SPH faculty Rachel Hardeman, Janette Dill, and Shekinah Fashaw-Walters share their expertise and insights into how racism harms health.
Professor Jeff Bender led a study team that found only white-tailed deer tested positive for SARS-CoV-2 and there is currently no evidence the virus can be transmitted to people through handling or eating wild deer.
Associate Professor Rachel Hardeman and predoctoral trainee J’Mag Karbeah found that alternative care models centering the birthing person’s culture and community may improve their experiences and health during pregnancy.
Research from Associate Professor Tetyana Shippee and PhD students Weiwen Ng and Xuanzi Qin shows resident survey responses about their own quality of life are reliable — including from those with dementia — and will make report cards more useful for consumers.
Graduate student Ashley Oglesby found that women have low knowledge of expedited partner therapy, but after learning more, overwhelmingly support the idea.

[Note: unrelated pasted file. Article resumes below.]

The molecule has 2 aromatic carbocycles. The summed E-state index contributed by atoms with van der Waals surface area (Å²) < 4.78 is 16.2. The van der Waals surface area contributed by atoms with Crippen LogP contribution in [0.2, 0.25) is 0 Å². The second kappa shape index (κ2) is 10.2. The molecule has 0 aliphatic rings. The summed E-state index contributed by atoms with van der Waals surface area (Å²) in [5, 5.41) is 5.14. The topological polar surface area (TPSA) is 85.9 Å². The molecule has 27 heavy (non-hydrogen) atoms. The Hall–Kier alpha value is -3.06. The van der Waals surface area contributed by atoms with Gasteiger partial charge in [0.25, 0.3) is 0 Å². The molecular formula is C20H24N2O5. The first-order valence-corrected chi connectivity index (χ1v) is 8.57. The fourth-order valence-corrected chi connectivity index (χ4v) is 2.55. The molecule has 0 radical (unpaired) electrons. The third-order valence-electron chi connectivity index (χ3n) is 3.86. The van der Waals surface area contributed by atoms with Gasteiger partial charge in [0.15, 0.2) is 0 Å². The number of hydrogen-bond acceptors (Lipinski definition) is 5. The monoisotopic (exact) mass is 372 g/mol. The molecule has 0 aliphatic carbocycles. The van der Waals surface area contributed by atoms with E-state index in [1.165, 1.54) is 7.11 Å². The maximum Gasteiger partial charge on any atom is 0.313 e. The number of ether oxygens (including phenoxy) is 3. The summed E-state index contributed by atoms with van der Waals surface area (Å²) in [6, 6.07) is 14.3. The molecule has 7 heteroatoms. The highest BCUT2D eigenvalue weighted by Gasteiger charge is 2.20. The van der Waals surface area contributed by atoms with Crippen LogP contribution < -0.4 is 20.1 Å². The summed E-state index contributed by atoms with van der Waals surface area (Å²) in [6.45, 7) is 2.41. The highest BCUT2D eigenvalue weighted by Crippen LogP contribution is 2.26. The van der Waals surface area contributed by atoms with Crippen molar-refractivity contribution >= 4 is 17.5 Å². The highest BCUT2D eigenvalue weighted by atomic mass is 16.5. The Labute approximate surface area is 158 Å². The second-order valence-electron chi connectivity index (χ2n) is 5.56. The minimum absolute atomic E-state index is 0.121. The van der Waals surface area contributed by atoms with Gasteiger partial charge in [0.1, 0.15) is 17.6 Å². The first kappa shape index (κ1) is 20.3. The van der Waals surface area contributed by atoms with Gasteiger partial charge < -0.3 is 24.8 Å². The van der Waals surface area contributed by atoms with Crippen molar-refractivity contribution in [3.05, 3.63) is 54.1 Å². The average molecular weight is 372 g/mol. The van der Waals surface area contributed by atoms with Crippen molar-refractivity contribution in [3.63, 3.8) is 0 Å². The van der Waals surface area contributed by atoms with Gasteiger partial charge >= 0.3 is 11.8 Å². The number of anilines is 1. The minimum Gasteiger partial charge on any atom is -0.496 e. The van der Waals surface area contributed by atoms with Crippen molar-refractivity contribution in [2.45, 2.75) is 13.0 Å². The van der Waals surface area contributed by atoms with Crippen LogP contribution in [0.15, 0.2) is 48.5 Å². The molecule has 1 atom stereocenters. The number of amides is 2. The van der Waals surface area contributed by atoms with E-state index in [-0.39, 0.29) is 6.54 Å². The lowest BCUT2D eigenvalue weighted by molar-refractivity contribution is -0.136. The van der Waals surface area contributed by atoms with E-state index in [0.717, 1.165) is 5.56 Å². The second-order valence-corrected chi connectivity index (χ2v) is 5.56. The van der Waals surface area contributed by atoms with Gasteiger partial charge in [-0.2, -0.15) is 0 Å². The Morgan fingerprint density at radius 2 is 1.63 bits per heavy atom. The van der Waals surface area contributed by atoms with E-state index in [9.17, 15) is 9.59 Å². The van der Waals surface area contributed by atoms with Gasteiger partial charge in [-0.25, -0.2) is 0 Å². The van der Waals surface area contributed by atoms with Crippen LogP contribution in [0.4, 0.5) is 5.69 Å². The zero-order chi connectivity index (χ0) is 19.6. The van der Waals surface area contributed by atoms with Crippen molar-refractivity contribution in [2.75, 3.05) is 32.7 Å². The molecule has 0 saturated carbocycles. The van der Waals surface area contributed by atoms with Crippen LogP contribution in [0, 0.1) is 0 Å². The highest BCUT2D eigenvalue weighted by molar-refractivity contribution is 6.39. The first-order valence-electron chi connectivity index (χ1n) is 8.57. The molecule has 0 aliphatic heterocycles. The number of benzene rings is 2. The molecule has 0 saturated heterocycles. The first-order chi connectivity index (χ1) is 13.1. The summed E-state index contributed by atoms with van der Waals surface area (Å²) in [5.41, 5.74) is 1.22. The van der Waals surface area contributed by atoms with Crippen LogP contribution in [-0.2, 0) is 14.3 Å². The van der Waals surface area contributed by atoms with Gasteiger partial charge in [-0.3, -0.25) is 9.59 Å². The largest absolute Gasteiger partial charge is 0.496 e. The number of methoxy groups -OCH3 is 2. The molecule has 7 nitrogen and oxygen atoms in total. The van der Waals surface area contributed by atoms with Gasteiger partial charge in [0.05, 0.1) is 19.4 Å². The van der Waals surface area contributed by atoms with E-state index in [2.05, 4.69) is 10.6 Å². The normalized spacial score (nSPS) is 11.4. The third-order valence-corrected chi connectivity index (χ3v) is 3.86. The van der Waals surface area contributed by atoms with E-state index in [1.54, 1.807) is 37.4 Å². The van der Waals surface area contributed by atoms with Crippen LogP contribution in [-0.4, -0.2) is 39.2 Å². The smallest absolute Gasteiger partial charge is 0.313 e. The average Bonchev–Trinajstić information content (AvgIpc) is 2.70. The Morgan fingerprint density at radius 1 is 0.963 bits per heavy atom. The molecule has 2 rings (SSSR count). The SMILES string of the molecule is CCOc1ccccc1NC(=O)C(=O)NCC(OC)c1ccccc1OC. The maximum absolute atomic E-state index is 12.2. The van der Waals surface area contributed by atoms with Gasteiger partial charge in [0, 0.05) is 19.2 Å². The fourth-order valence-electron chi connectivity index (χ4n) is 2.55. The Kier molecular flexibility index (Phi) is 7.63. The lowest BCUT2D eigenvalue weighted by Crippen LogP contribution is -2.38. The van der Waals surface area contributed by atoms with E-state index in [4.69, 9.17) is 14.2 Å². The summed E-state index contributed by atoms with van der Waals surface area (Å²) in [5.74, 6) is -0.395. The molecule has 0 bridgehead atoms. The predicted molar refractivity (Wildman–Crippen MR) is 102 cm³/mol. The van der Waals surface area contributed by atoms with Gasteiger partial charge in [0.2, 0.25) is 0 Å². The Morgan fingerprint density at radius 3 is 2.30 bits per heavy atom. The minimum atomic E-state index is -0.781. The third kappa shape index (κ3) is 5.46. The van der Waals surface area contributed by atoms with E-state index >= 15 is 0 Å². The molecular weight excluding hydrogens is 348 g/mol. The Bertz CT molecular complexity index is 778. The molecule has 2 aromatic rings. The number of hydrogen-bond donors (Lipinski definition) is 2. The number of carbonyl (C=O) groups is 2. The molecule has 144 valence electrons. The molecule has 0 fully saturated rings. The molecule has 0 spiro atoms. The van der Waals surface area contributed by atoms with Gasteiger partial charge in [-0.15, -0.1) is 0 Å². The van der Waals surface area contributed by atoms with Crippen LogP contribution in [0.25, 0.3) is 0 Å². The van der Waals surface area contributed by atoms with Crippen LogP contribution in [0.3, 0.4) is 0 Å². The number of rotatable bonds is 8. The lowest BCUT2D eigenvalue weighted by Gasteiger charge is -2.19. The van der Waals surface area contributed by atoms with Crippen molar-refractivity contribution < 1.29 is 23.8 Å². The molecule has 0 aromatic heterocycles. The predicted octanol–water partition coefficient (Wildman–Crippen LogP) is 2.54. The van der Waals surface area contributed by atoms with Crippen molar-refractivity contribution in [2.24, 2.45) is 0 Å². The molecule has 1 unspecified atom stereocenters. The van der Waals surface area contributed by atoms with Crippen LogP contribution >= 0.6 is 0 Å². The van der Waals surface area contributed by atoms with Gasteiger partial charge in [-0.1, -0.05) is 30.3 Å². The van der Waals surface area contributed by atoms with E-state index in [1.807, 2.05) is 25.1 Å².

Student Cecily Weber found that margarine and butter-blend products now contain substantially less saturated fat and cholesterol compared to butter, and contain no man-made trans fat.
Associate Professor Rachel Hardeman found that U.S.-born Black birthing people living in areas with high police contact experienced a 100% higher chance of preterm birth compared to residents in low-contact areas.
New research by postdoctoral fellow Vivienne Hazzard shows food insecurity has a lasting harmful effect on the people who experience it.
To mark National Rural Health Day on Nov. 18, Associate Professor Carrie Henning-Smith discusses the unique challenges and opportunities related to addressing rural health and well-being.
Associate Professor Linda Bane Frizzell has been named to the expert advisory board for a study assessing whether Indigenous women have equitable access to health care under the Affordable Care Act.
Associate Professor Tetyana Shippee and Professor Simon Rosser are leading the first-of-its-kind study to create evidence-based care to protect the health and well-being of LGBTQ+ residents.
Associate Professor Sarah Gollust is a member of the Collaborative on Media & Messaging for Health and Social Policy, which is investigating how media and messaging help form narratives and mindsets.